Of course, the place where such modifiers will matter the most is in combat. There is no drastic change in rule set between regular action and combat. Nothing in the system is especially complicated to understand, and it could run smoothly on its own without a Referee present, always an illustrious goal. RTLB does one startlingly smart move about combat: everyone has to be involved from the get-go. In most LARPs, combat is something that starts with the direct participants. However, combat draws people like moths to a flame, so most fights, in a round or two, turn into mob scenes (sufficing there is a mob to scene). RTLB, on the other hand, puts everyone in the immediate vicinity into combat, allowing him or her to then run or get involved as it may be. On the other hand, such a rule may encourage people to fight. After all, they are already in combat. Besides, due to the order of combat system (all actions are simultaneous), the initiator of combat (getting a free move) is an attractive position.

The optional and harsh rules on surgery are the counter, making healing a slightly trickier proposition for the sake of discouraging fighting, and the damage system is harsh enough to do so as well. Actually, the damage system is rather creative, in that players are forced to wear their damage proudly. Damage is assessed in levels of stars, which must be shown on the character's badge. It is good, simply because damage does show, but is silly for the same reasons because damage shows exactly. But each level of damage subtracts from all of the rolls that a player makes. Again, in dealing with such small numbers, a single good hit will leave a character operating solely on luck, and two will put a character out of the combat running, if not kill.

The basic mechanics remain a simple and good system. Yes, they will fit a style of game with a moderate amount of combat the best, but one cannot avoid style in rules. The skill list was when I felt the book start to fail me. Part of it is a problem faced by any generic rule system. Generic covers a lot of ground. The skill list must cover every possible realm of human interaction, anything someone has, can, or could do. RTLB forwards a considerable amount of space to giving it the ol' college try. The effect is not very positive. The quotes are dull, and the attempt to put it all in does not work. The systematic and graphic presentations of how all of the skills challenge is a good idea, if only because they copy well onto a character sheet.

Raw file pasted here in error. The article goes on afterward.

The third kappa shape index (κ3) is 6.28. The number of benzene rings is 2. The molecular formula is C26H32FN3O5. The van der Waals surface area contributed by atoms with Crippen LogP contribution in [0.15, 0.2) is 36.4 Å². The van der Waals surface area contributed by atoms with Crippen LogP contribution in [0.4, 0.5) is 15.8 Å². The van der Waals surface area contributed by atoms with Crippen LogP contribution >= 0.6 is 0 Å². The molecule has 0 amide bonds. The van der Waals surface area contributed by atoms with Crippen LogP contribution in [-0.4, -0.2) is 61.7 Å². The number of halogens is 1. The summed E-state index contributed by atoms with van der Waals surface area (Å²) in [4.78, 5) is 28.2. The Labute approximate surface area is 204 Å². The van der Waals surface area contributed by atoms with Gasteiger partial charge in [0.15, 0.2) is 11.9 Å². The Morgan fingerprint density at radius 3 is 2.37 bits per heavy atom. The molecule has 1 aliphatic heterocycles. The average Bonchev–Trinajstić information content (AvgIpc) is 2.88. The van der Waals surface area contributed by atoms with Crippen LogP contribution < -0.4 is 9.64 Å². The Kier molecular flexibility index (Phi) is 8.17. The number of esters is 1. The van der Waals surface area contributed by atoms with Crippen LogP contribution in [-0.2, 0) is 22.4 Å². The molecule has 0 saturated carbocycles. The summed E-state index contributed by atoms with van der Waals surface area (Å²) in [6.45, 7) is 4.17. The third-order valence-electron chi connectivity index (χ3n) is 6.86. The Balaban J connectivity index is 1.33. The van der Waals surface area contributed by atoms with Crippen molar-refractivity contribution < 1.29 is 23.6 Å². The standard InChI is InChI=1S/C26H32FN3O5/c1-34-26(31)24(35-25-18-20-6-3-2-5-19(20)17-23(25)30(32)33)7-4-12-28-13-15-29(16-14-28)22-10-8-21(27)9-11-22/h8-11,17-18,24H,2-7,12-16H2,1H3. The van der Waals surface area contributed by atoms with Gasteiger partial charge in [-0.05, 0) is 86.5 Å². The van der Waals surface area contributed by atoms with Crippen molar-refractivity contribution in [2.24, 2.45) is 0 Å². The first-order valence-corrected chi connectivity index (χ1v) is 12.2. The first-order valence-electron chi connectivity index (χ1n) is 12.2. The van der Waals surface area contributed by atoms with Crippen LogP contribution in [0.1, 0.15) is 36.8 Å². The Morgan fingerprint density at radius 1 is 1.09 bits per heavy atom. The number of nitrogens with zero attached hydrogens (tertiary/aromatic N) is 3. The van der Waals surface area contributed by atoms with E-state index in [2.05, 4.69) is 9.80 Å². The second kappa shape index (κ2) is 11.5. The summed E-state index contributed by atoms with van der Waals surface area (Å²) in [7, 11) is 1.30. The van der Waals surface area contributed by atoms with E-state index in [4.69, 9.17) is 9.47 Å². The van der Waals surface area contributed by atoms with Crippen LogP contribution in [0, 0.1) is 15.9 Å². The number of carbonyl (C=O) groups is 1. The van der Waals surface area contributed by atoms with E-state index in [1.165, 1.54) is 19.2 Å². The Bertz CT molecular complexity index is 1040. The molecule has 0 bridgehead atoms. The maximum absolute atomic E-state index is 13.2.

The attempt to put in as many skills as possible hurts RTLB because they could have used that space for other things. It is a small book so there is no room for GURPS-esq listings of skills. Every game is going to be so drastically different so that the authors should have just stuck with guidelines as to how to create and maintain skills. The following section, the equipment list, is, ironically, as sparse as the skill list is long. I suppose getting all stuff from all time was a bridge too far.

I am always fascinated by what sticks out at me from various books. It is strange how one passage or section will prove themselves especially memorable, for good or ill. In RTLB, that section is the pharmacopoeia section, perhaps due to the fact that a pharmaceutical advisor is cited in the credits. (On the other hand, my production company has a staff geologist, so I've not much room to talk). It had the appearance of filler to me, of something just put in for the sake of room. And yes, Prozac and antihistamines do damage. Just a little and quickly recoverable, but, again, when the numbers are so small, it can be a huge difference.

I felt a sudden "why am I reading this?" The same thing happened in the bestiary. I think wild boars should be used in LARPs sparingly, so much so that rules for them are a waste of time. The list of languages goes on for three pages, and is arbitrary in assessing of what constitutes a common or ancient language. And finally, the provided adventure is so amazingly trite and clichÈ that I would be embarrassed to run it.

The wasted space was even bitterer because the advice sections, on things like how to actually run a LARP, were wonderful. The authors know what they are doing, and it shows. The devil is in the details in running a LARP, and this book tells it all up front, making it clear just how to take care of those details. If Interactivities Ink puts out a Referee's guide, it will be a powerful piece of work. In this book, unfortunately, they have let themselves become bogged down in the stupid details.

Who is this book for? I do not expect experienced LARPers to flock to it, unless they have been using a wretched system. The dice issue will haunt RTLB, as those who are set in their ways against dice will never touch it. It is a splendid transitional LARP. Its system is solid, its insights good and the price is dead on. It is only a framework, but a solid framework to build around, easier and more consistent than doing your own rule design, especially if you want people to make their own characters.

So if you are a Referee with some good ideas for a LARP, (especially if it involves a bunch of animals taking over the corner pharmacy and only the professors at the local university can save the world), and are ready to make the big switchover from the table, this is the book for you.

Editors Note: The author has worked for Interactivities Ink in the past.